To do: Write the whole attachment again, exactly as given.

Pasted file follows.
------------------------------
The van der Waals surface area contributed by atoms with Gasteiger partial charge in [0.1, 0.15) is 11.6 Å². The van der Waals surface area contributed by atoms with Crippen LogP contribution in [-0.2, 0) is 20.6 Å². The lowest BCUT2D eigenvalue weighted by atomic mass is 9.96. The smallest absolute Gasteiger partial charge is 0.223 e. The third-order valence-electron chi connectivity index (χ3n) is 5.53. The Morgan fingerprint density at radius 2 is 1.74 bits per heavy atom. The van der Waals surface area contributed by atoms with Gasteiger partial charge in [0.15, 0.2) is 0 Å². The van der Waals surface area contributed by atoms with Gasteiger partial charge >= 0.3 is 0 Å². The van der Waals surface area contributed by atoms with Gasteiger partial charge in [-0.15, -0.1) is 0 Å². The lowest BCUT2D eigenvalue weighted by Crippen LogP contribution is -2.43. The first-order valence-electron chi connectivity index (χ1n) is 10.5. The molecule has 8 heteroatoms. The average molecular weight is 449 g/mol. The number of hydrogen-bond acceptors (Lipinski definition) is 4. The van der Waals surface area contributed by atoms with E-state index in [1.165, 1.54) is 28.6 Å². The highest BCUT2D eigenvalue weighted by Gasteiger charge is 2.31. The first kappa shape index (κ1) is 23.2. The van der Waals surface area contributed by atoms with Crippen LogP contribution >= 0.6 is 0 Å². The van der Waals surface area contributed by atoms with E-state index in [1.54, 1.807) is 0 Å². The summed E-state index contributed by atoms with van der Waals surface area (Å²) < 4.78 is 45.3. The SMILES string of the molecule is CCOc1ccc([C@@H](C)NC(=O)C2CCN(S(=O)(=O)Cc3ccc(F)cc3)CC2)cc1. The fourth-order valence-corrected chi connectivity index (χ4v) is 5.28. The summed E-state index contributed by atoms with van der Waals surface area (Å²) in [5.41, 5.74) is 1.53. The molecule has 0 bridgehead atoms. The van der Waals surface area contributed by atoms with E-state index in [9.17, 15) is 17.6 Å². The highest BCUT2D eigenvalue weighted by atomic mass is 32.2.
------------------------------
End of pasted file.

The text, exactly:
The van der Waals surface area contributed by atoms with Gasteiger partial charge in [0.1, 0.15) is 11.6 Å². The van der Waals surface area contributed by atoms with Crippen LogP contribution in [-0.2, 0) is 20.6 Å². The lowest BCUT2D eigenvalue weighted by atomic mass is 9.96. The smallest absolute Gasteiger partial charge is 0.223 e. The third-order valence-electron chi connectivity index (χ3n) is 5.53. The Morgan fingerprint density at radius 2 is 1.74 bits per heavy atom. The van der Waals surface area contributed by atoms with Gasteiger partial charge in [0.15, 0.2) is 0 Å². The van der Waals surface area contributed by atoms with Gasteiger partial charge >= 0.3 is 0 Å². The van der Waals surface area contributed by atoms with Gasteiger partial charge in [-0.15, -0.1) is 0 Å². The lowest BCUT2D eigenvalue weighted by Crippen LogP contribution is -2.43. The first-order valence-electron chi connectivity index (χ1n) is 10.5. The molecule has 8 heteroatoms. The average molecular weight is 449 g/mol. The number of hydrogen-bond acceptors (Lipinski definition) is 4. The van der Waals surface area contributed by atoms with E-state index in [1.165, 1.54) is 28.6 Å². The highest BCUT2D eigenvalue weighted by Gasteiger charge is 2.31. The first kappa shape index (κ1) is 23.2. The van der Waals surface area contributed by atoms with Crippen LogP contribution >= 0.6 is 0 Å². The van der Waals surface area contributed by atoms with E-state index in [1.54, 1.807) is 0 Å². The summed E-state index contributed by atoms with van der Waals surface area (Å²) < 4.78 is 45.3. The SMILES string of the molecule is CCOc1ccc([C@@H](C)NC(=O)C2CCN(S(=O)(=O)Cc3ccc(F)cc3)CC2)cc1. The fourth-order valence-corrected chi connectivity index (χ4v) is 5.28. The summed E-state index contributed by atoms with van der Waals surface area (Å²) in [5.41, 5.74) is 1.53. The molecule has 0 bridgehead atoms. The van der Waals surface area contributed by atoms with E-state index in [9.17, 15) is 17.6 Å². The highest BCUT2D eigenvalue weighted by atomic mass is 32.2.